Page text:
Avoid and Overcome Common PITFALL!s in Your Agile Transformation

schedule May 29th 10:30 - 11:30 AM place Capitol 2 & 3 people 72 Interested

Creating a sustainable transformation means more than most companies think. In this talk, we’ll review real-world examples and case studies of common transformation pitfalls, how to avoid them, and - most importantly - how to overcome them to get the treasure at the end, just like Pitfall Harry.

Creating a sustainable agile transformation is possible for every organization and company, but there are many pitfalls and obstacles. Some are obvious (not getting the right people to lead it) and some aren’t (does your performance review system support agile?). What matters is knowing what some of those pitfalls are, how to identify when you’ve come across one, and what you need to do to avoid or overcome it.

In my years of supporting and leading transformations, I’ve pretty much seen it all. From a VP of IT who wants to know “when we’ll be done with this agile thing” to a manager who still tries telling teams what to work on daily to executives who think that it’s just everyone else who needs to change. But it’s not just about seeing these problems - it’s about knowing how to mitigate or overcome them. How do you convince that executive that they’re going to have to make changes to support a sustainable transformation? How do you convince that manager to stop telling his people what to do? And how do you help that VP of IT understand that we won’t be “done” with agile - that this is the new way of working?

 
 

Outline/Structure of the Talk

Class structure:

  1. Introduction
  2. What is an agile transformation?
  3. The PITFALL!s
    • Poor agile practices
    • Managerial interference
    • HR
    • Finance
    • Legal
    • Executives
  4. Closing

While that may seem like a lot, I adjust the level of detail for some of these items based on the time available and which topics we cover based on the experience level of the attendees. I also encourage people to reach out for more detailed information. This lecture is part of a book I’m writing regarding sustainable transformations.

Learning Outcome

Attendees will leave with a deeper understanding of the kinds of common pitfalls I've encountered in my transformation efforts, what I've done to overcome or mitigate them, and how they can apply those techniques to their circumstances. They should understand what kinds of challenges exist and what they can do to go over, around, under, and through those pitfalls.

Transformations can be hard. And trying to coach different levels of an organization or a company compounds that difficulty. And not knowing the lingo and slang of a particular group (HR, Finance, Legal, etc) can exacerbate that even more. And feeling like you have no authority to be talking to these people tends to make it practically impossible.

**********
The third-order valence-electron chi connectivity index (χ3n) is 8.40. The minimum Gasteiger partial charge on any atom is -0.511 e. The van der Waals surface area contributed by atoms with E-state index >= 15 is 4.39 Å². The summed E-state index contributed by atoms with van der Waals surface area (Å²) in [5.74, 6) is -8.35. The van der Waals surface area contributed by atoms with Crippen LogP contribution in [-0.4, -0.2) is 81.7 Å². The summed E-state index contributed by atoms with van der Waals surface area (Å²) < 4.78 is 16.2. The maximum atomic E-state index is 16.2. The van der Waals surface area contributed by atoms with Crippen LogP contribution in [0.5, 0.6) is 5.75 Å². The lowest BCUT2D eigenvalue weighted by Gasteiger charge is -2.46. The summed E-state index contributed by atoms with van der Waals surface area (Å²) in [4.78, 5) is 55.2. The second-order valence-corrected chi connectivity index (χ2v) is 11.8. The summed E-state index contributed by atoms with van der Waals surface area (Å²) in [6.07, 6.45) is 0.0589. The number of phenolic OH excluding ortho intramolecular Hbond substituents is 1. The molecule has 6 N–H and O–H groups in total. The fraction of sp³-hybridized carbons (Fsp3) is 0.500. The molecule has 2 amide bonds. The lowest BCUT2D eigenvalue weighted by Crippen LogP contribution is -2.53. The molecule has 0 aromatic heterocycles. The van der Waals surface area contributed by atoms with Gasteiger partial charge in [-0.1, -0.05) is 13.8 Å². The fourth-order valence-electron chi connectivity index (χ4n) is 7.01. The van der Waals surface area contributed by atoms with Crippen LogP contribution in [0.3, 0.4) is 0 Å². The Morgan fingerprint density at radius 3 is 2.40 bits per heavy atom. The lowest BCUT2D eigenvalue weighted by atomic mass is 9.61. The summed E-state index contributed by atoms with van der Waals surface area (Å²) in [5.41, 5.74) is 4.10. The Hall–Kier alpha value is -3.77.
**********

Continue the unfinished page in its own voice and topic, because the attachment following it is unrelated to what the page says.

In this talk, I encourage people to step outside their comfort zones. To challenge the status quo. To “be bold”, as Wikipedia puts it. And to give them understanding and knowledge about what some of these pitfalls are, how to avoid them (when possible), and how to overcome them when you encounter them. I use the Atari 2600 video game PITFALL! as the background for these conversations to make the talk engaging and entertaining as possible.

I’ve been working on enterprise agile transformations for many years and have learned many of these lessons the hard way. I hope that by providing the class with some context and visibility to the problems they’ll encounter - and strategies to move around, over, or through them - that they can experience the benefits that agile can provide in their companies.

Target Audience

Anyone who needs to engage other groups and management in an agile transformation.

Prerequisites for Attendees

Some understanding of basic agile principles and practices. An interest in transformation beyond a single team.

schedule Submitted 9 months ago

Public Feedback

comment Suggest improvements to the Speaker
  • Christen McLemore
    By Christen McLemore  ~  9 months ago
    reply Reply

    I like these aspects of the submission, and they should be retained:

    • topic is relevant to what our industry is struggling to solve
    • addressing a lot of ideas that have been discussed before

    I think the submission could be improved by:

    • the outline is sparse and needs more to show the committee how the session would flow
    • knowing the time box in advance, propose an a outline that helps us visualize the session
    • don't see anything that tells us what you're recommending
    • learning outcomes should provides a succinct list of objectives an attendee should come away with by the end of the session (lots of words currently that will be overlooked)